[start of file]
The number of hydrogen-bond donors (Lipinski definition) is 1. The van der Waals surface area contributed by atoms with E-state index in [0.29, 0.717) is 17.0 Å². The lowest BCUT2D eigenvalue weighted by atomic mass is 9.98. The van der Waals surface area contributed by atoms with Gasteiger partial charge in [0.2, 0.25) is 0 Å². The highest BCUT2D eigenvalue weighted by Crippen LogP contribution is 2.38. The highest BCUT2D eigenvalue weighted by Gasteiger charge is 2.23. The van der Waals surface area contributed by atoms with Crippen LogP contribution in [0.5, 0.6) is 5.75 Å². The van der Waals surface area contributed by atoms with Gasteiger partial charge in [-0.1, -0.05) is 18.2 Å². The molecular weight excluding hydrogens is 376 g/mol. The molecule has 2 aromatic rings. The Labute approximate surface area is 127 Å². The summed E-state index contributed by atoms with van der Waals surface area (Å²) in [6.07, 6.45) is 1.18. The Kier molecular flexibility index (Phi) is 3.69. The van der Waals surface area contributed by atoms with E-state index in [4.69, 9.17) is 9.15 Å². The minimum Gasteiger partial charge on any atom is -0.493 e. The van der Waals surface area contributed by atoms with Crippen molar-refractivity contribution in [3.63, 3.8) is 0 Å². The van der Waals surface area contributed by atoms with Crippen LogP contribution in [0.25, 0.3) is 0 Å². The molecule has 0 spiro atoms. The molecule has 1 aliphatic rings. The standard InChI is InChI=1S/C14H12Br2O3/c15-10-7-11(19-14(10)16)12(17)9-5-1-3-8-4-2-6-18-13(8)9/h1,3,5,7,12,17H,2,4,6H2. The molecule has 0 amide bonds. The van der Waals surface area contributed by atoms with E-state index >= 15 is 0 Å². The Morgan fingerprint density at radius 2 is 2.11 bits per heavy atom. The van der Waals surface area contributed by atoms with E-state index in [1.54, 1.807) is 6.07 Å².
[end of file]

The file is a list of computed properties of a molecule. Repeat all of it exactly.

The number of hydrogen-bond donors (Lipinski definition) is 1. The van der Waals surface area contributed by atoms with E-state index in [0.29, 0.717) is 17.0 Å². The lowest BCUT2D eigenvalue weighted by atomic mass is 9.98. The van der Waals surface area contributed by atoms with Gasteiger partial charge in [0.2, 0.25) is 0 Å². The highest BCUT2D eigenvalue weighted by Crippen LogP contribution is 2.38. The highest BCUT2D eigenvalue weighted by Gasteiger charge is 2.23. The van der Waals surface area contributed by atoms with Crippen LogP contribution in [0.5, 0.6) is 5.75 Å². The van der Waals surface area contributed by atoms with Gasteiger partial charge in [-0.1, -0.05) is 18.2 Å². The molecular weight excluding hydrogens is 376 g/mol. The molecule has 2 aromatic rings. The Labute approximate surface area is 127 Å². The summed E-state index contributed by atoms with van der Waals surface area (Å²) in [6.07, 6.45) is 1.18. The Kier molecular flexibility index (Phi) is 3.69. The van der Waals surface area contributed by atoms with E-state index in [4.69, 9.17) is 9.15 Å². The minimum Gasteiger partial charge on any atom is -0.493 e. The van der Waals surface area contributed by atoms with Crippen molar-refractivity contribution in [3.63, 3.8) is 0 Å². The van der Waals surface area contributed by atoms with Crippen LogP contribution in [0.25, 0.3) is 0 Å². The molecule has 0 spiro atoms. The molecule has 1 aliphatic rings. The standard InChI is InChI=1S/C14H12Br2O3/c15-10-7-11(19-14(10)16)12(17)9-5-1-3-8-4-2-6-18-13(8)9/h1,3,5,7,12,17H,2,4,6H2. The molecule has 0 amide bonds. The van der Waals surface area contributed by atoms with E-state index >= 15 is 0 Å². The Morgan fingerprint density at radius 2 is 2.11 bits per heavy atom. The van der Waals surface area contributed by atoms with E-state index in [1.54, 1.807) is 6.07 Å².